5 Benefits That Go a Long Way to Support Working Parents
As any employed parent can attest, good work benefits go far beyond salary. Today’s parents want to work for companies that not only pay them a proper living wage, but also understand and support their evolving needs as caregivers. In fact, working parents who feel included and supported by their employers are 41% less likely to leave their job, according to a 2021 national survey, which is good for everyone.
Paid parental leave is an obvious help to new parents (after all, in America, there are zero federal laws that guarantee a new parent’s right to paid family or medical leave, which leaves workplaces to pick up the slack with their own policies). But as many companies are proving, a paid family leave policy is just a starting point when it comes to supporting new parents.
So, what workplace benefits and policies are available to families today? Here, we explore some of the perks companies are offering that give parents the support they deserve.
Chalk this up to a no-brainer statistic: 69% of women with children age 5 and younger would be more likely to accept a job offer from an employer that offered assistance with childcare expenses or provided access to on-site care. The same 2022 report also found that more than 80% of women and men noted that childcare benefits were an important factor when considering whether they’d remain with their current employer. That’s likely why childcare is the most requested benefit by parents. Some ways that employers are helping in this arena include:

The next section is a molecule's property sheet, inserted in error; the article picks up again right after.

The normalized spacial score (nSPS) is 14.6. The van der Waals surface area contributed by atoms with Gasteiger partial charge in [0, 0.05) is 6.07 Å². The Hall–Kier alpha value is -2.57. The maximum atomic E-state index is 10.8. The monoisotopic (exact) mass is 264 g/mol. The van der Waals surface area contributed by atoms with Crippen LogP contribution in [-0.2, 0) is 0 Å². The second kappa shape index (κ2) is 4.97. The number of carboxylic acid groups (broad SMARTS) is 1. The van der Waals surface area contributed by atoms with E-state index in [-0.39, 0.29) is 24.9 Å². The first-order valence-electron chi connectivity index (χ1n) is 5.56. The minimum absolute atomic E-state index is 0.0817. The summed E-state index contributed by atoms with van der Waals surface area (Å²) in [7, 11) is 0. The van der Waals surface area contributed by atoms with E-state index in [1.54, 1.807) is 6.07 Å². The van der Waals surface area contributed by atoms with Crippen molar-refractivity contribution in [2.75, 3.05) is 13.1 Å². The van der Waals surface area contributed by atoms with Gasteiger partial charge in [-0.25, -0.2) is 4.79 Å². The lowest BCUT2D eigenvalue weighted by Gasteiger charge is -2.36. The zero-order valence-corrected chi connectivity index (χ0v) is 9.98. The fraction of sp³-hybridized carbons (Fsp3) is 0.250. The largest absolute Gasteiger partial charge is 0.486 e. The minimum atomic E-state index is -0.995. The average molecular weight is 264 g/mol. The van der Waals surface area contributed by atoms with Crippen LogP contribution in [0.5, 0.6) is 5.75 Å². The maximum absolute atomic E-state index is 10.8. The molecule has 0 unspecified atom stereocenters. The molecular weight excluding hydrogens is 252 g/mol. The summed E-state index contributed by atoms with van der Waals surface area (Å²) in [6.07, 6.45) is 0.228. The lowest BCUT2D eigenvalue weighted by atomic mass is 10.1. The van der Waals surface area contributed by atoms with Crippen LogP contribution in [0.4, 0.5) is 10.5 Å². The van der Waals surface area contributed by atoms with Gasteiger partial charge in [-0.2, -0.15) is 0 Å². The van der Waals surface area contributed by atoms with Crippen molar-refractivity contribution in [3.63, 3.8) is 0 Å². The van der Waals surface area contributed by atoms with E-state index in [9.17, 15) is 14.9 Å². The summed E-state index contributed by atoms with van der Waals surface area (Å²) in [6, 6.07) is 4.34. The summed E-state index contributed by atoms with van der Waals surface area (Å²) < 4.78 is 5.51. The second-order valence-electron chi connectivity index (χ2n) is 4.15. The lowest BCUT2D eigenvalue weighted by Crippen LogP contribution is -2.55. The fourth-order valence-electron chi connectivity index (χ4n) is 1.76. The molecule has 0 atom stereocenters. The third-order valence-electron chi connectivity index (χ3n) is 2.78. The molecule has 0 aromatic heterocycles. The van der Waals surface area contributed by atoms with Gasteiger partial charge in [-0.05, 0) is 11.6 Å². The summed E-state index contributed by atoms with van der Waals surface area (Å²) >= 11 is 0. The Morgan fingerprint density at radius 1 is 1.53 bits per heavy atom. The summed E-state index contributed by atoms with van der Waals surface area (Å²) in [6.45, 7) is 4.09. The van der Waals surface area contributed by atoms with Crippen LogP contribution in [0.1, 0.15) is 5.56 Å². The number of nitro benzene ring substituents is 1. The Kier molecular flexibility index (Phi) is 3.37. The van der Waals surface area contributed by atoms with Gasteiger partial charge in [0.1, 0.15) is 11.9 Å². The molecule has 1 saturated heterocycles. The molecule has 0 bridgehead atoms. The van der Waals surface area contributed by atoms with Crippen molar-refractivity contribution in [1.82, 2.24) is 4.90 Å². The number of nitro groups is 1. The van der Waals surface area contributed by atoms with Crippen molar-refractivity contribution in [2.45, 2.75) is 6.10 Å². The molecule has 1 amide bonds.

Dependent Care Flex Spending: A 2022 report from the Society for Human Resource Management noted that 59% of companies offer a dependent care flexible spending account, which allows employees to save funds directly for expenses related to caregiving.
Childcare Subsidy: Right now, only 7% of women work for an employer that offers on-site childcare or a childcare subsidy, according to a recent Kaiser Family Foundation A childcare subsidy means that your employer covers part or all your childcare costs.
On-Site Daycare: Here, a company creates a from-scratch childcare facility or hosts an accredited childcare provider, like Bright Horizons or Kindercare, on their campus for employees to use, normally, for a fee.
Back-Up Care: This is when employees can send their child to a facility for in-person care or have a childcare provider sent to their home, on an as-needed basis.
A 2021 study in the International Journal of Human Resources Studies notes that exhaustion is one of the top concerns for working parents. While your employer (most likely!) will not come to your house for overnight baby-soothing duty, they can offer the next best thing: Free access to SNOO. Now, more than 70 companies, including Hulu, Snapchat, and Sonic Drive-In, provide free 6-month SNOO rentals to thousands of working parents via the SNOO Employee Benefit Program. PS: Our surveys show that 91% of parents who received the SNOO benefit felt that their company truly supported their physical and mental wellbeing!
“Lactation support services” is considered a family-friendly benefit on the rise, with 11% of companies offering related benefits in 2018. And it looks like that number is primed to rise thanks to the recently passed PUMP Act. This new law requires most workplaces to provide breaks and a designated space for nursing workers to express breastmilk, which is a big win! But some companies are taking breastfeeding support even further, with…
Decked-out pumping rooms: The law states that most workplaces must provide a space for nursing moms to express breastmilk that’s not a bathroom. While some employers provide a repurposed closet, others go the extra mile, offering inviting, comfy spaces that make it easy for pumping parents to relax (for example, Happiest Baby’s pumping room has a massage chair!) and have amenities like a sink and fridge.